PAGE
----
Shocking decline of gas production in Krishna-Godavari Basin

Last Updated 20 May 2011, 17:00 IST

At that time the prognosis was to reach 80 mmcmd by April 2012. The reality turned out to be different. By November 30, 2010, the gas production had started to decline. The current production is under 50 mmcmd and is likely to go down even more. As a result, chances of Karnataka securing any gas supplies from KG basin is likely to remain a pipe dream.

As late as March 2011, the Directorate General of Hydrocarbon (DGH) issued a report stating that Reliance gas production from KG basin would go up to 67 mmcmd by April 2011. How can an autonomous and independent agency like DGH give such misleading information? DGH is charged with the responsibility of managing the production sharing agreement on behalf of the government.

Experts of DGH should be as knowledgeable as that of Reliance on technical data concerning KG-D6 block. They should be closely monitoring the operations of Reliance and be up to date on any problems faced by PSA contractors. How and why were they in the dark till Reliance informed them formally on the problems faced by Reliance in KG-D6?

All over the world, when new oil and gas fields are discovered, predicting the rate of production has not been easy. Geological complexity especially in new territories usually turns out to be difficult during the early phase of the production even to the experts. The same seems to be happening in the KG basin.

According to Reliance, because of water ingress there has been pressure drop in the wells leading to lower production. According to them drilling more wells is not a solution. However the consultant hired by DGH has been recommending that by drilling more wells in newer areas production can be increased. Under the PSA, DGH cannot force Reliance to make an investment. It can only question the gold plating to disallow the cost recovery.

Reliance must have realised that it will not be able to manage the complexity of the gas reservoir and sought to form a joint venture with a multinational like BP with greater expertise in deepwater technology. Usually oil companies do not seek partnership after a discovery unless they are short of capital or they want to manage any potential political risk. In the case of Reliance these do not apply.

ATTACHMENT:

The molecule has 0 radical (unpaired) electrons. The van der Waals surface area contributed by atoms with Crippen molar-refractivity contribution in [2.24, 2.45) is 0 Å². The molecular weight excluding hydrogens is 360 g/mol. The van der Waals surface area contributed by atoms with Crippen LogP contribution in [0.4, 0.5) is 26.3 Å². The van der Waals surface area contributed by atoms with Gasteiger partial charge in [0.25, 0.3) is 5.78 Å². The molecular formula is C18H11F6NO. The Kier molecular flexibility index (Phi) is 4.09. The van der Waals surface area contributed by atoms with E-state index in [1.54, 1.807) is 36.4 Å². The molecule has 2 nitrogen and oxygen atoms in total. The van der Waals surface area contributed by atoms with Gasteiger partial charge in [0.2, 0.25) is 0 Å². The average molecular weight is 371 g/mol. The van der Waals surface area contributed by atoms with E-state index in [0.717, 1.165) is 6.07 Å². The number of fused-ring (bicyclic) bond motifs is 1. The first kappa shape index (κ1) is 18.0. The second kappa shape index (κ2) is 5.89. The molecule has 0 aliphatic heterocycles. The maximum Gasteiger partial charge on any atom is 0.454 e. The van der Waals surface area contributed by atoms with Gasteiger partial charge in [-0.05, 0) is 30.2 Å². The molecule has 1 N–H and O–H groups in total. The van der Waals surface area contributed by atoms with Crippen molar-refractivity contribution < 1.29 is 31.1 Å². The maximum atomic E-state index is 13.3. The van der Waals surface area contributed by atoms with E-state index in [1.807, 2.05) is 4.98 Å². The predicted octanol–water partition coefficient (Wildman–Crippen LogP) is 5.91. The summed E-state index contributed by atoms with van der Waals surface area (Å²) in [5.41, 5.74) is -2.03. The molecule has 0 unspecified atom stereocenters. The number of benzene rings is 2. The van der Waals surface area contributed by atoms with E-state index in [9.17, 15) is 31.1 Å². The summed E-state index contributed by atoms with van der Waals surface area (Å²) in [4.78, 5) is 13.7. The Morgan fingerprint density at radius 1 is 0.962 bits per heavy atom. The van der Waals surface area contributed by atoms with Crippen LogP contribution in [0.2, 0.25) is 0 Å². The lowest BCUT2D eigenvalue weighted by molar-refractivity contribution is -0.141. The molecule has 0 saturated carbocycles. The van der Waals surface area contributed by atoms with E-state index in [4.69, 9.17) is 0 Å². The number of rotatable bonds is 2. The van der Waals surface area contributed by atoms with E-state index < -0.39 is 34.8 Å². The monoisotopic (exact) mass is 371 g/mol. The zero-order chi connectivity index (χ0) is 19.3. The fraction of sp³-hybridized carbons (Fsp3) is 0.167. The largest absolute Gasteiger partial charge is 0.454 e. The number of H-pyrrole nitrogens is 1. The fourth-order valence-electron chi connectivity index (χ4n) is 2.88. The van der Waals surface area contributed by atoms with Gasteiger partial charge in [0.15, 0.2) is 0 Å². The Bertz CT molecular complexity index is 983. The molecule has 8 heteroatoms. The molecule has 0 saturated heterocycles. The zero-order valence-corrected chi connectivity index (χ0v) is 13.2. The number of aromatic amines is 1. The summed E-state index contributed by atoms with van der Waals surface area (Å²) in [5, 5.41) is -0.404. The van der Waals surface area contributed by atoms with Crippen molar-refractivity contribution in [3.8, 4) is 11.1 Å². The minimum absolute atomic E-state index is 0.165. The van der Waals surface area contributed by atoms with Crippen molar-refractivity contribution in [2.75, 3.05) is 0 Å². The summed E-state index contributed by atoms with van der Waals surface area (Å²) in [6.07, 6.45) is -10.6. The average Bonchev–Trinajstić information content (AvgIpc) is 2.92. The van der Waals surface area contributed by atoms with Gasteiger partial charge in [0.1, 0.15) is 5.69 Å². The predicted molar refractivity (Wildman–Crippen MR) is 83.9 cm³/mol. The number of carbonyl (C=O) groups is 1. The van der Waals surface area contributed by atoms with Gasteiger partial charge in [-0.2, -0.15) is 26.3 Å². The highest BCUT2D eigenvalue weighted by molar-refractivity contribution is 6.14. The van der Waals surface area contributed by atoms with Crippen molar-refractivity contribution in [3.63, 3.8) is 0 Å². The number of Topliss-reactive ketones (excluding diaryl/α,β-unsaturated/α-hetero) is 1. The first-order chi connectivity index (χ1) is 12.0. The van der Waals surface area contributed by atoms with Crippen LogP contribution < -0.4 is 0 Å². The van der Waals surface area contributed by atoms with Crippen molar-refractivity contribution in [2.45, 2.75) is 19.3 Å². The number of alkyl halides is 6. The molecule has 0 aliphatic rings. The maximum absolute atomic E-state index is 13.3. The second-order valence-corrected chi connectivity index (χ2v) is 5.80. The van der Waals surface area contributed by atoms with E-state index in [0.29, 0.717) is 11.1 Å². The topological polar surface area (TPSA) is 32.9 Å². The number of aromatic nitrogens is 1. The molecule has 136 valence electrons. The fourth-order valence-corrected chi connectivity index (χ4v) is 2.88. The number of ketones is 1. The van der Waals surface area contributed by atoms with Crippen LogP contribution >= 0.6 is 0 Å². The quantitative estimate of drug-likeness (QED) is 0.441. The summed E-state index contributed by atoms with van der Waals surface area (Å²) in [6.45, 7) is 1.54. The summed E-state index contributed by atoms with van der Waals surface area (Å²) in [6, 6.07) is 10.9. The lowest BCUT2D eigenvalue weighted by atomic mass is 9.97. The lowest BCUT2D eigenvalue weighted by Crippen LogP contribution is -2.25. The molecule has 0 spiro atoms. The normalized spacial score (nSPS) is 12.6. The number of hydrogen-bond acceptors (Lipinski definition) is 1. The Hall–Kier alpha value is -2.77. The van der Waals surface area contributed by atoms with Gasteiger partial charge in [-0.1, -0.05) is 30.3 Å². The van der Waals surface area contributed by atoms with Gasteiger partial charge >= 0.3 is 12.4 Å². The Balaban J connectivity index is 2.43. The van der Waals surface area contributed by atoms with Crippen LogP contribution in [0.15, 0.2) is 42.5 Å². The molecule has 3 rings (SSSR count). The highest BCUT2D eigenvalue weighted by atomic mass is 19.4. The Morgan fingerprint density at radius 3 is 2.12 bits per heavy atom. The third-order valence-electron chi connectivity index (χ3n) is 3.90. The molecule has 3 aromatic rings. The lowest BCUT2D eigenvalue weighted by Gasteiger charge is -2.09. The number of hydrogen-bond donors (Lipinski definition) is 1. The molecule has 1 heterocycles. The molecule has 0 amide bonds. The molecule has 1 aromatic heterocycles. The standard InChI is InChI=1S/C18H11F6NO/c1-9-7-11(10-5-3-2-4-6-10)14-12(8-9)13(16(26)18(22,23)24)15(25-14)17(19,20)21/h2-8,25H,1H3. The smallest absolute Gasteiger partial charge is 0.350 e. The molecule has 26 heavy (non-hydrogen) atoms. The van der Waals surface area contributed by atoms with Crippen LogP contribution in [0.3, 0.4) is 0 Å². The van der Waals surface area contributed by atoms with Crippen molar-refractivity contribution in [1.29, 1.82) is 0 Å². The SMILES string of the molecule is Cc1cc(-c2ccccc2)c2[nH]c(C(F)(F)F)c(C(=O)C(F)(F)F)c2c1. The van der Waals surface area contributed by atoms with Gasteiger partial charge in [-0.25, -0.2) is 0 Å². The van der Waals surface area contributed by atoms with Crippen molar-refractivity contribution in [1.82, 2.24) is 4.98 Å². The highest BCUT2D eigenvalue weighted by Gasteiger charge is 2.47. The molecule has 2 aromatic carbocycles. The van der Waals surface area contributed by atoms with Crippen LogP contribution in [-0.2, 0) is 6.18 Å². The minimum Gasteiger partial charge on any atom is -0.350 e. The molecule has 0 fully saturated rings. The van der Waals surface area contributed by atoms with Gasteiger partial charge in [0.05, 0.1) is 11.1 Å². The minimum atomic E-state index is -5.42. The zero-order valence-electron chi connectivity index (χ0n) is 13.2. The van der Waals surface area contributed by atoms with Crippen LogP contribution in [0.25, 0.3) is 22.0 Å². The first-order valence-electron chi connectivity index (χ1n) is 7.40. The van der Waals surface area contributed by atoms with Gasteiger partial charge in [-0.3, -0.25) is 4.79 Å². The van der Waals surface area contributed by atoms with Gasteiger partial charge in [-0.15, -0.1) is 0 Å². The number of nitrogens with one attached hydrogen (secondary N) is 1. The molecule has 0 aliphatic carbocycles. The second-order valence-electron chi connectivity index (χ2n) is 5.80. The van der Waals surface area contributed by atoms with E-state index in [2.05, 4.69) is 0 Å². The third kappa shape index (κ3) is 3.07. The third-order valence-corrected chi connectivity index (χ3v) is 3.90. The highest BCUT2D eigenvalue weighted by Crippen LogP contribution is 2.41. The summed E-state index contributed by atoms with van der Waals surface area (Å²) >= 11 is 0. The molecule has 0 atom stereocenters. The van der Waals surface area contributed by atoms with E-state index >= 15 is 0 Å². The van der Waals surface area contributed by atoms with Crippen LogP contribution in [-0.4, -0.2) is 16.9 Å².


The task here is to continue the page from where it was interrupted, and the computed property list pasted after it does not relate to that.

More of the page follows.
Another factor which is preventing aggressive development of gas reserves in Krishna Godavari basin not only by Reliance but also by others like the government owned ONGC and Gujarat State Petroleum Corporation is the irrational gas price control by the government.

Faulty pricing formula

In 2007, the empowered group of ministers recommended a price based on the pricing formula submitted by Reliance with some tweaking. Based on that formula the landed gas price for KG-D6 was fixed at $4.20/mmbtu for five years. Even in 2007, the gas price for KG-D6 was considerably below the market price.

It is such irrational prices which are fixed though not for a long time period and do not have any relation to market reality disincentivise the development of gas discoveries. Part of the blame lies with Reliance since it was Reliance which had developed the pricing formula.

Today when crude oil price is around $110 per barrel, on fuel oil equivalent basis, LNG landed price would have been around $14/mmbtu. It is surprising that Reliance had suggested a pricing formula which had no relationship to competing fuels. When LNG is the incremental fuel which meets the marginal demand of gas in India, it can be argued that LNG pricing formula should have been the basis for arriving at KG -D6 gas pricing formula.

The situation has been made even more complex with the interference of petroleum ministry in forcing Reliance to sell gas to the so called priority sectors like power generation, fertiliser companies, residential consumers and LPG extraction plants and cutting off supplies to steel companies, petrochemical plants and refineries.

Steel companies have gone to the court complaining about their huge losses. Is the government capable of figuring out the optimum gas allocation to maximise the overall economic output? Has the government considered the capability of companies to switch from gas to alternates, cost of switching, lost revenues of the companies as a result of losing gas supplies, etc? It is because of such complexity, such an allocation should be left to the market which can do a far superior job through price setting mechanism.

Instead the government having made the mistake of setting the price in an irrational manner is making another blunder by taking up an equally difficult task of allocation. Or is such a task preferred by political leaders or bureaucrats? Does such discretion give them an opportunity to show favouritism like in the case of 2G scam?

(Published 20 May 2011, 17:00 IST)

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